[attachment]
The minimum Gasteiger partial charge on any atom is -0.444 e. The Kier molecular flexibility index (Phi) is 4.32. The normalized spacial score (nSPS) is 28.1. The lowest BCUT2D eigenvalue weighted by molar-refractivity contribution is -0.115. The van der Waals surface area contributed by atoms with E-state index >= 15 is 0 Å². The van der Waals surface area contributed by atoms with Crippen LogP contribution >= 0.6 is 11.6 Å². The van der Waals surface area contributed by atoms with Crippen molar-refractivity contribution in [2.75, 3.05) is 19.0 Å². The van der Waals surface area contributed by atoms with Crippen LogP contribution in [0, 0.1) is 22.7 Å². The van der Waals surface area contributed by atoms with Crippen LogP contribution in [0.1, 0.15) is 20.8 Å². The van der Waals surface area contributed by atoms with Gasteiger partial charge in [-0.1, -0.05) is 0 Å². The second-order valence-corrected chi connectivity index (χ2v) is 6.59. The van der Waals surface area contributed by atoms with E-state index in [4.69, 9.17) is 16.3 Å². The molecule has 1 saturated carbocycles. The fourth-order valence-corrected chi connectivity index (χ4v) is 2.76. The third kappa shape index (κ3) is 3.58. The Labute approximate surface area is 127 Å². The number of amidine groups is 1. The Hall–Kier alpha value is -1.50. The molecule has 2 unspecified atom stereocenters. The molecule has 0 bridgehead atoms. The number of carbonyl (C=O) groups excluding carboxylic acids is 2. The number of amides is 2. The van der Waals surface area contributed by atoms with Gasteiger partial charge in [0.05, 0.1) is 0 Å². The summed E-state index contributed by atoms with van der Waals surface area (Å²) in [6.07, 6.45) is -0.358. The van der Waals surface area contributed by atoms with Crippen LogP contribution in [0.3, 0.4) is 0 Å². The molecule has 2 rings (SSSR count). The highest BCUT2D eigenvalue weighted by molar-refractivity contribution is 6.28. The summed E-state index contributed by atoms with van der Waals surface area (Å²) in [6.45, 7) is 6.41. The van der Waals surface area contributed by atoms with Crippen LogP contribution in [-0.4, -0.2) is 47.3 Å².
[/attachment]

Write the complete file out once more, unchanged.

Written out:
The minimum Gasteiger partial charge on any atom is -0.444 e. The Kier molecular flexibility index (Phi) is 4.32. The normalized spacial score (nSPS) is 28.1. The lowest BCUT2D eigenvalue weighted by molar-refractivity contribution is -0.115. The van der Waals surface area contributed by atoms with E-state index >= 15 is 0 Å². The van der Waals surface area contributed by atoms with Crippen LogP contribution >= 0.6 is 11.6 Å². The van der Waals surface area contributed by atoms with Crippen molar-refractivity contribution in [2.75, 3.05) is 19.0 Å². The van der Waals surface area contributed by atoms with Crippen LogP contribution in [0, 0.1) is 22.7 Å². The van der Waals surface area contributed by atoms with Crippen LogP contribution in [0.1, 0.15) is 20.8 Å². The van der Waals surface area contributed by atoms with Gasteiger partial charge in [-0.1, -0.05) is 0 Å². The second-order valence-corrected chi connectivity index (χ2v) is 6.59. The van der Waals surface area contributed by atoms with E-state index in [4.69, 9.17) is 16.3 Å². The molecule has 1 saturated carbocycles. The fourth-order valence-corrected chi connectivity index (χ4v) is 2.76. The third kappa shape index (κ3) is 3.58. The Labute approximate surface area is 127 Å². The number of amidine groups is 1. The Hall–Kier alpha value is -1.50. The molecule has 2 unspecified atom stereocenters. The molecule has 0 bridgehead atoms. The number of carbonyl (C=O) groups excluding carboxylic acids is 2. The number of amides is 2. The van der Waals surface area contributed by atoms with Gasteiger partial charge in [0.05, 0.1) is 0 Å². The summed E-state index contributed by atoms with van der Waals surface area (Å²) in [6.07, 6.45) is -0.358. The van der Waals surface area contributed by atoms with Crippen LogP contribution in [0.3, 0.4) is 0 Å². The molecule has 2 rings (SSSR count). The highest BCUT2D eigenvalue weighted by molar-refractivity contribution is 6.28. The summed E-state index contributed by atoms with van der Waals surface area (Å²) in [6.45, 7) is 6.41. The van der Waals surface area contributed by atoms with Crippen LogP contribution in [-0.4, -0.2) is 47.3 Å².